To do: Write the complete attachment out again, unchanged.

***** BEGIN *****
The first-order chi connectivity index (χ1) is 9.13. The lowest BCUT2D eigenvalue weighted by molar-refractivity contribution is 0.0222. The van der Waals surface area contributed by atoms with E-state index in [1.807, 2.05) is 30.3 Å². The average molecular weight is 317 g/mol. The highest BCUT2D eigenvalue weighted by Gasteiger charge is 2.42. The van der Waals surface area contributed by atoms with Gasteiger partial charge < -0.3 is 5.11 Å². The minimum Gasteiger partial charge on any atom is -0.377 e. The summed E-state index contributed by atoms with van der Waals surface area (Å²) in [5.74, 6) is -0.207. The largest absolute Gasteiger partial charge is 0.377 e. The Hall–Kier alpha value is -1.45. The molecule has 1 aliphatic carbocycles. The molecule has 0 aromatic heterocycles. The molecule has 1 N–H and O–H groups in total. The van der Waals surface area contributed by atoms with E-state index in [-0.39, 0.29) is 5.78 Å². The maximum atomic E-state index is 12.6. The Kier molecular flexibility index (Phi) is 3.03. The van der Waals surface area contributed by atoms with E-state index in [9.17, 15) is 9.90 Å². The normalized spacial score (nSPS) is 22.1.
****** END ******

The first-order chi connectivity index (χ1) is 9.13. The lowest BCUT2D eigenvalue weighted by molar-refractivity contribution is 0.0222. The van der Waals surface area contributed by atoms with E-state index in [1.807, 2.05) is 30.3 Å². The average molecular weight is 317 g/mol. The highest BCUT2D eigenvalue weighted by Gasteiger charge is 2.42. The van der Waals surface area contributed by atoms with Gasteiger partial charge < -0.3 is 5.11 Å². The minimum Gasteiger partial charge on any atom is -0.377 e. The summed E-state index contributed by atoms with van der Waals surface area (Å²) in [5.74, 6) is -0.207. The largest absolute Gasteiger partial charge is 0.377 e. The Hall–Kier alpha value is -1.45. The molecule has 1 aliphatic carbocycles. The molecule has 0 aromatic heterocycles. The molecule has 1 N–H and O–H groups in total. The van der Waals surface area contributed by atoms with E-state index in [-0.39, 0.29) is 5.78 Å². The maximum atomic E-state index is 12.6. The Kier molecular flexibility index (Phi) is 3.03. The van der Waals surface area contributed by atoms with E-state index in [9.17, 15) is 9.90 Å². The normalized spacial score (nSPS) is 22.1.